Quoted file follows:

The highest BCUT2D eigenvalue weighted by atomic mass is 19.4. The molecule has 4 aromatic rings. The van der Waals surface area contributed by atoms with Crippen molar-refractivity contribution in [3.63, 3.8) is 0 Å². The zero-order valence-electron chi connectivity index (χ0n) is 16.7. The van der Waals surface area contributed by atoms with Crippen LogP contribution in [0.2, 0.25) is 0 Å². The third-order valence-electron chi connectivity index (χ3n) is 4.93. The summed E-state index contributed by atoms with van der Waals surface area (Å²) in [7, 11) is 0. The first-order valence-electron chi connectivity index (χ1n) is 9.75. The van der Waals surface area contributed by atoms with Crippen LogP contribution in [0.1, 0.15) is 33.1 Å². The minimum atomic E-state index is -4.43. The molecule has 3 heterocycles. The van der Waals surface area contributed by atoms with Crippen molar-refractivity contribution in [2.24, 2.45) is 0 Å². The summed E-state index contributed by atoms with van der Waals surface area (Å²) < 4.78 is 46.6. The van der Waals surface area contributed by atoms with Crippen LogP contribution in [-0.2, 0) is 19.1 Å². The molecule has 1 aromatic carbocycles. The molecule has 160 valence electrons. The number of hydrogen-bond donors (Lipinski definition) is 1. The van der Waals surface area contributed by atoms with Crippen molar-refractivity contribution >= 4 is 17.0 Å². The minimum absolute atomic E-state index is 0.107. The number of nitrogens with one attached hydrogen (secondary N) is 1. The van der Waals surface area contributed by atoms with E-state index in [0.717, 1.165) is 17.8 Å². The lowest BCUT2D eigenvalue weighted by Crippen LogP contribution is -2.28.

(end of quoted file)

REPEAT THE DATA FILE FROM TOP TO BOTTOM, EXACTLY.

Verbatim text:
The highest BCUT2D eigenvalue weighted by atomic mass is 19.4. The molecule has 4 aromatic rings. The van der Waals surface area contributed by atoms with Crippen molar-refractivity contribution in [3.63, 3.8) is 0 Å². The zero-order valence-electron chi connectivity index (χ0n) is 16.7. The van der Waals surface area contributed by atoms with Crippen LogP contribution in [0.2, 0.25) is 0 Å². The third-order valence-electron chi connectivity index (χ3n) is 4.93. The summed E-state index contributed by atoms with van der Waals surface area (Å²) in [7, 11) is 0. The first-order valence-electron chi connectivity index (χ1n) is 9.75. The van der Waals surface area contributed by atoms with Crippen LogP contribution in [0.1, 0.15) is 33.1 Å². The minimum atomic E-state index is -4.43. The molecule has 3 heterocycles. The van der Waals surface area contributed by atoms with Crippen molar-refractivity contribution in [2.24, 2.45) is 0 Å². The summed E-state index contributed by atoms with van der Waals surface area (Å²) < 4.78 is 46.6. The van der Waals surface area contributed by atoms with Crippen LogP contribution in [-0.2, 0) is 19.1 Å². The molecule has 1 aromatic carbocycles. The molecule has 160 valence electrons. The number of hydrogen-bond donors (Lipinski definition) is 1. The van der Waals surface area contributed by atoms with Crippen molar-refractivity contribution >= 4 is 17.0 Å². The minimum absolute atomic E-state index is 0.107. The number of nitrogens with one attached hydrogen (secondary N) is 1. The van der Waals surface area contributed by atoms with E-state index in [0.717, 1.165) is 17.8 Å². The lowest BCUT2D eigenvalue weighted by Crippen LogP contribution is -2.28.